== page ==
Women and architecture
The absolute majority of 20th-century architecture and design practitioners were men. But in movements such as Polish modernism, American Art Deco, Czechoslovak brutalism and Italian radical design, women were important.
The Czechoslovak Embassy in Berlin is one of several great embassy buildings constructed by Czechoslovakia from the 1950s to the 1970s. This brutalist structure was designed by the prolific architect couple Věra and Vladimír Machonin, who were behind some of the most impressive examples of Czech 20th century architecture.
Behind the raw facade of the embassy lie splendid interiors with unique furniture by Věra Machonin and a chandelier by René Roubíček. The office building by the Serbian architect Milica Šterić on Carice Milice Street shows inspiration from international-style architecture made of light steel and glass facades. Šterić, who worked at the Energoprojekt building institute where she headed the architecture department, is responsible for massive projects around Serbia, including housing schemes and large power plants, and worked in Zambia, Kuwait and Nigeria.
Two important pioneers of the modern movement in Poland, Stanislaw and Barbara Brukalscy, built their own house in Warsaw (1927-1928) as an ode to radical constructivist forms. The interiors, however, were redesigned during the 1940s and softened by a bamboo handrail and a traditional stove cladded with ceramic. This style followed their project for a lounge room conceived for the Polish pavilion at the 1937 World Expo in Paris.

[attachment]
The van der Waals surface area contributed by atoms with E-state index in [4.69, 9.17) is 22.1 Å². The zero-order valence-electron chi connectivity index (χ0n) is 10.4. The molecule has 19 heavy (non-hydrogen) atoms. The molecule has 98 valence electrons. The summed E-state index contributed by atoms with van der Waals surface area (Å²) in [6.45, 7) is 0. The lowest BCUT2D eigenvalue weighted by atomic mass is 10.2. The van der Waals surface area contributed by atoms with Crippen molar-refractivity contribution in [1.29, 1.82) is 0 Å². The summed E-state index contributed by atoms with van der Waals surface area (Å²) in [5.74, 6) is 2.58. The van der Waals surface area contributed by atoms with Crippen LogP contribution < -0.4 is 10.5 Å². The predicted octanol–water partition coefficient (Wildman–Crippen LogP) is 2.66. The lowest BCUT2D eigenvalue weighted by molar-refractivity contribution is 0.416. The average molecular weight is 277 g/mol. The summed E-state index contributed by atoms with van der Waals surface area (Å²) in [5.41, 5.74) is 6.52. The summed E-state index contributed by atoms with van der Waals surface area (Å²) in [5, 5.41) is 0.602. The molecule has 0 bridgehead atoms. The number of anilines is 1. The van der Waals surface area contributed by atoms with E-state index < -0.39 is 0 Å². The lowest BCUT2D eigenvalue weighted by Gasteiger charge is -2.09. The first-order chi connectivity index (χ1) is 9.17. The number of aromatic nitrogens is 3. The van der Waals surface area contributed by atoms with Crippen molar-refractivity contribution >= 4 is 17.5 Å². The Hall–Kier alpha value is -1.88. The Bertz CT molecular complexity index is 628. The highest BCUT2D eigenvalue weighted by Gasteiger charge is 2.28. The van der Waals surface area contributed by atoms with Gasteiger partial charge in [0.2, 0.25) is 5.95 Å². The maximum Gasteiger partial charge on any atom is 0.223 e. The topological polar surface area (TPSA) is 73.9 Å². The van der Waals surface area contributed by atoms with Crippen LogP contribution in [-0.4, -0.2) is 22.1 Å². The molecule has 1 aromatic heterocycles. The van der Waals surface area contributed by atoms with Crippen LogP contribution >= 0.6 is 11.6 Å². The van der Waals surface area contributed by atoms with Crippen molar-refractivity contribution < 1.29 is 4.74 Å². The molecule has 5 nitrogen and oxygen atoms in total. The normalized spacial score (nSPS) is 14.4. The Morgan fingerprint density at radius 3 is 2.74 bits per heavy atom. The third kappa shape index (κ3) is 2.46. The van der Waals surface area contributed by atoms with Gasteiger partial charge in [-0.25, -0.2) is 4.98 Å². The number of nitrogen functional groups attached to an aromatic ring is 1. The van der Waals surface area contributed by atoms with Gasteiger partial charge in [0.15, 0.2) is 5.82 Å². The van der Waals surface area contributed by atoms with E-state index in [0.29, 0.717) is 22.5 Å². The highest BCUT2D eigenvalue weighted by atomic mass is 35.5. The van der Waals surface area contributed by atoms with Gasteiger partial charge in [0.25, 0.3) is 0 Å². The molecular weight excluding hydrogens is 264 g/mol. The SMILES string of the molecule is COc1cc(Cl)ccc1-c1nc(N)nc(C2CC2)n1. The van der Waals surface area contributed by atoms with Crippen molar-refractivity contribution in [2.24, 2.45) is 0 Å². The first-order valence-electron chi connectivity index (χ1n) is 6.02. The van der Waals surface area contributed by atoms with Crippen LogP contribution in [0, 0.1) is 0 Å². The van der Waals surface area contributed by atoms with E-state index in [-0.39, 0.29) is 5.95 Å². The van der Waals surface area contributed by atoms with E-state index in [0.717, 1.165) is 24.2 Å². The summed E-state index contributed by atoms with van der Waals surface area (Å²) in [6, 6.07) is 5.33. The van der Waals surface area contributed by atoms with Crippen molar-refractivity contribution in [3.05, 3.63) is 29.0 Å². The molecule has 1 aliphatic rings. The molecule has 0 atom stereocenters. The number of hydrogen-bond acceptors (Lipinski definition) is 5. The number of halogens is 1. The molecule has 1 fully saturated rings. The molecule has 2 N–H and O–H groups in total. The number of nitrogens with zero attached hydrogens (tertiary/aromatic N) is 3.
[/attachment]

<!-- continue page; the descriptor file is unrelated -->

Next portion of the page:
The Bullocks Wilshire department store in Los Angeles was designed by John and Donald Parkinson’s busy architectural office in 1929. Great attention was paid to the decoration of the spectacular Art Deco interiors. Several designers worked on them, including the American interior designers Eleanor Lemaire and Jock Peters, who took care of dozens of customised details. One of the most surprising can be found in the ground-floor sportswear department. The interiors were restored recently, and its premises now host a private law school.
One of Italy’s early female designers is Nanda Vigo. Born in 1936, Vigo founded her studio in Milan in 1959, after studying at the Lausanne Polytechnic and spending some time in San Francisco. Upon her return, she made friends with an older generation of architects, most notably Gio Ponti, and became close to leaders of the avant-garde. Vigo designed several mesmerizing, art-filled residential interiors during the 1970s, for instance Casa Museo Remo Brindisi in Lido di Spina (north of Ravenna), built in 1973 and now open in its original form as an art gallery.